WMU entrepreneur wins annual $10,000 Brian Patrick Thomas Award

contact: Alyssa Benson
| WMU News
Photo of Joshua Teo.

Teo

KALAMAZOO, Mich.—The Western Michigan University student entrepreneur behind a new software program has won the second Brian Patrick Thomas Entrepreneurial Spirit Award.

Joshua Teo, a graduate student research assistant studying mechanical engineering, received the $10,000 award for his invention Durabilika, an interactive cloud-based durability analysis software.

About the award

The Brian Patrick Thomas Entrepreneurial Spirit award is awarded annually to a company in Starting Gate, WMU's student business accelerator, which seeks to move teams of people to a common cause with a higher social purpose. The inaugural award was given to NeoVent in 2015.

Durabilika

Durabilika helps design engineers at manufacturing companies predict the service life of their products through cloud-based software, FatigueNet. Teo created the software while pursuing his undergraduate degree in mechanical engineering when he realized most products used to serve the same function were either extremely expensive, difficult to learn, or both. Durabilika seeks to simplify this type of software by helping users conserve time and money by using low-risk payment plan options and by making the product self-explanatory and easy-to-use.

“We are honored to receive this award," says Teo. "With this type of funding, we're able to continue to expand our research on the product, working to make it easier to access and use."

Durabilika is co-founded by Dr. Daniel Kujawski, professor of mechanical and aerospace engineering at WMU. The company plans to use the award to hire programmers, attend coding seminars and complete the minimum viable product.  

About Brian Thomas

Thomas is an alumnus of WMU who earned his degree in industrial marketing in 1996. He began his professional career at Forkardt Inc. in Portage and later became an account executive manager for Honda Manufacturing at global automotive giant Magna International. He joined OtterBox in 2003 and was eventually named CEO where he was responsible for leading global expansion efforts and was the chief visionary in positioning OtterBox as an innovation technology company.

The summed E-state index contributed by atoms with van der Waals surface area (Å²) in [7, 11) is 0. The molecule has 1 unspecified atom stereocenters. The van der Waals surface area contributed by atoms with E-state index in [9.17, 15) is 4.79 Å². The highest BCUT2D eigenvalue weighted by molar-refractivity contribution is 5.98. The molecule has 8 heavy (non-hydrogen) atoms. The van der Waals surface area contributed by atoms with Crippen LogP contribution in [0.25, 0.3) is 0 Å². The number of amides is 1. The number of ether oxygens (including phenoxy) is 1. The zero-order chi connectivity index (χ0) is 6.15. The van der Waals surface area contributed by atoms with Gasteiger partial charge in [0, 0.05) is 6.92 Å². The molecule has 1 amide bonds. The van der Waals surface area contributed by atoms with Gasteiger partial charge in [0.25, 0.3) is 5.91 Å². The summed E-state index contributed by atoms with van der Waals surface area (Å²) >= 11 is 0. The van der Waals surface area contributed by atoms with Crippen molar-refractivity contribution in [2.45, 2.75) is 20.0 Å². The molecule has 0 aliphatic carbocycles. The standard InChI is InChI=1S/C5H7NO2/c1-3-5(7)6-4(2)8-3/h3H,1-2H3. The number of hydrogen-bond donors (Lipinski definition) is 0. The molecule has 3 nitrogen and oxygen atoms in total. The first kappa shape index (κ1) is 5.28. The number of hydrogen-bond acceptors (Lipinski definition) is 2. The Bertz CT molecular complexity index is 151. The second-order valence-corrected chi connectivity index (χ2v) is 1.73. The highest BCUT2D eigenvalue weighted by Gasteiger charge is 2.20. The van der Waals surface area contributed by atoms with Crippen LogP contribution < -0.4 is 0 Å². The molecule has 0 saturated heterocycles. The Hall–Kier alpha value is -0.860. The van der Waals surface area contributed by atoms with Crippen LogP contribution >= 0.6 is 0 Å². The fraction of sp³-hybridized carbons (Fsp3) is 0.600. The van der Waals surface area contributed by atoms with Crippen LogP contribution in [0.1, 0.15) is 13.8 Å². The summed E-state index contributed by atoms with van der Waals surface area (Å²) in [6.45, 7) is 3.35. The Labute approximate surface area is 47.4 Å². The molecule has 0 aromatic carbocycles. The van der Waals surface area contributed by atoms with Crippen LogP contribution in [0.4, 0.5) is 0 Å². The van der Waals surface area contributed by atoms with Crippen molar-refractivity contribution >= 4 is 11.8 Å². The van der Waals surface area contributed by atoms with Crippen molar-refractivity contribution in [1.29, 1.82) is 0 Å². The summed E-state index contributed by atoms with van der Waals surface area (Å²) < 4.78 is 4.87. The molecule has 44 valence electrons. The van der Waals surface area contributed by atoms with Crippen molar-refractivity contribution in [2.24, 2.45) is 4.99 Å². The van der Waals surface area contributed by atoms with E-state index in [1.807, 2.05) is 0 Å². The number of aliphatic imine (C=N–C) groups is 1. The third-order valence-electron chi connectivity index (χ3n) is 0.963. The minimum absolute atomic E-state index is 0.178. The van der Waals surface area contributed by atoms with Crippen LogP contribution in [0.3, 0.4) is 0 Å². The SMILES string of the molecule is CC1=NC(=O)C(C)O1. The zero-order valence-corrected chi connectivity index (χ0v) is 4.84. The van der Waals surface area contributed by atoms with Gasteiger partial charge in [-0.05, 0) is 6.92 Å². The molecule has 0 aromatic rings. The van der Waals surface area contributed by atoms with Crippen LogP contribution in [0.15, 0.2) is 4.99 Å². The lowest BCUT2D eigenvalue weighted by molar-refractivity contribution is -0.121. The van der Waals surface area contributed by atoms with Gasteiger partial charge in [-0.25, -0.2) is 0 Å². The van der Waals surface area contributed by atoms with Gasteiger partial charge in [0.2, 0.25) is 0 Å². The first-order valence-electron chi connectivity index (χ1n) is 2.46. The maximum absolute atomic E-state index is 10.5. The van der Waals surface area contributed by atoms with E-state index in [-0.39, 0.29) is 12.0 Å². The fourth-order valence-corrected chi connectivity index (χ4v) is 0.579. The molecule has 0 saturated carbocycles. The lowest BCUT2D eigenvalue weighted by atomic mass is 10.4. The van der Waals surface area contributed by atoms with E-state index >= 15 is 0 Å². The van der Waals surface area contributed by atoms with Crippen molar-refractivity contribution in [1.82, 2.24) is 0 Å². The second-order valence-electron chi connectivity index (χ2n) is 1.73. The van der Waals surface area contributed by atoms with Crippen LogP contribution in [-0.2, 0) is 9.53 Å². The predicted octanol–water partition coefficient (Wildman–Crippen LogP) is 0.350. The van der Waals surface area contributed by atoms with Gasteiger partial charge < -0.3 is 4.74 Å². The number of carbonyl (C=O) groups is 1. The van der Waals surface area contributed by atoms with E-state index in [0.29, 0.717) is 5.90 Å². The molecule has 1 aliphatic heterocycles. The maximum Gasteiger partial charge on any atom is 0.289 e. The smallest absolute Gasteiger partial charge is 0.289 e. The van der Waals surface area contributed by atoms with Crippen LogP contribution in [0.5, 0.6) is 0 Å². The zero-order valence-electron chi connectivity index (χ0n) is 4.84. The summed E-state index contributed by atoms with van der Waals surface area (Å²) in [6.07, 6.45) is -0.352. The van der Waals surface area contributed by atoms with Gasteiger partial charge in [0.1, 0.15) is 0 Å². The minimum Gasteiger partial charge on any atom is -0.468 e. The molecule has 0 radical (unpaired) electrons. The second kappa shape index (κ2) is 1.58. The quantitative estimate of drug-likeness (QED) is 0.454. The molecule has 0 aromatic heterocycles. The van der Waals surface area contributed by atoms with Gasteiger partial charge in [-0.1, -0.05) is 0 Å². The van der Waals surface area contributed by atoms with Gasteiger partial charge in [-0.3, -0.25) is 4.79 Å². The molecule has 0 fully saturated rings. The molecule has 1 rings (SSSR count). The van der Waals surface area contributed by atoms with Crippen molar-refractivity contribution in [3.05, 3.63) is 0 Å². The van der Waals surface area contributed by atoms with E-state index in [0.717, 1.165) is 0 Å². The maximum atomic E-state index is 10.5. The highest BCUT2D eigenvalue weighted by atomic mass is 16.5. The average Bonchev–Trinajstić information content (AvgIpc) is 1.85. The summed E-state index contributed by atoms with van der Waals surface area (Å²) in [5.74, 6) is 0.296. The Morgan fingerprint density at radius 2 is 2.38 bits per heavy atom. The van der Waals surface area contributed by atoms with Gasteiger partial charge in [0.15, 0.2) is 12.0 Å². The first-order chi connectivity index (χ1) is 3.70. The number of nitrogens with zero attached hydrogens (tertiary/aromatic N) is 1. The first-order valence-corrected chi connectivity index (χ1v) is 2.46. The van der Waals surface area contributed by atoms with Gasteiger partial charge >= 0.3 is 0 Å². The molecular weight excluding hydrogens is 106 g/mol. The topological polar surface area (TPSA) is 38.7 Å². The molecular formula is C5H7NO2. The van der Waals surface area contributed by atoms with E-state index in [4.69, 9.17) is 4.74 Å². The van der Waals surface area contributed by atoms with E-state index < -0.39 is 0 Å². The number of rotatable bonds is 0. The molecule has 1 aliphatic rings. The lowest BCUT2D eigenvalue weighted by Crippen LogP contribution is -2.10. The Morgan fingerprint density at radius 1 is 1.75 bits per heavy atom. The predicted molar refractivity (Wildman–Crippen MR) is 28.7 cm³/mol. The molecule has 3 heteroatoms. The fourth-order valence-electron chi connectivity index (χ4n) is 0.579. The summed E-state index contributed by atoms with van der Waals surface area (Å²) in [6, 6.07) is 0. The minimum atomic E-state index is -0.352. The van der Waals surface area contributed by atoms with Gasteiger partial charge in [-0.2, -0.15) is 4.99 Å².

During his tenure, OtterBox achieved several milestones and was consistently named one of the fastest growing and most innovative companies in the U.S. by several business organizations. Thomas received the Mid-Market CEO of the Year in 2014 by CEO Connection and was named one of the Top 100 CEOs in the country by Chief Executive Magazine. Thomas's passion for entrepreneurial thinking and social entrepreneurship sparked his desire to establish this award to support student entrepreneurs in their efforts to create enterprises that operate harmoniously with employees, communities and non-profit organizations, creating a strong synergistic benefit for all stakeholders.

Thomas is currently the co-owner and CEO of Jemez Technology. Jemez Technology is a software company focusing on real-time perimeter detection and security for the country's critical infrastructure, monuments and national security assets.

About Starting Gate

Starting Gate is a student business accelerator that gives students rich and valuable resources to develop their startup companies. It is located in downtown Kalamazoo and operated by the Haworth College of Business Center for Entrepreneurship and Innovation. The accelerator is open to all WMU students through a competitive application process in which students must demonstrate a promising idea for a product or service, which can be launched within a short period of time. Starting Gate provides a fast track to business launch.

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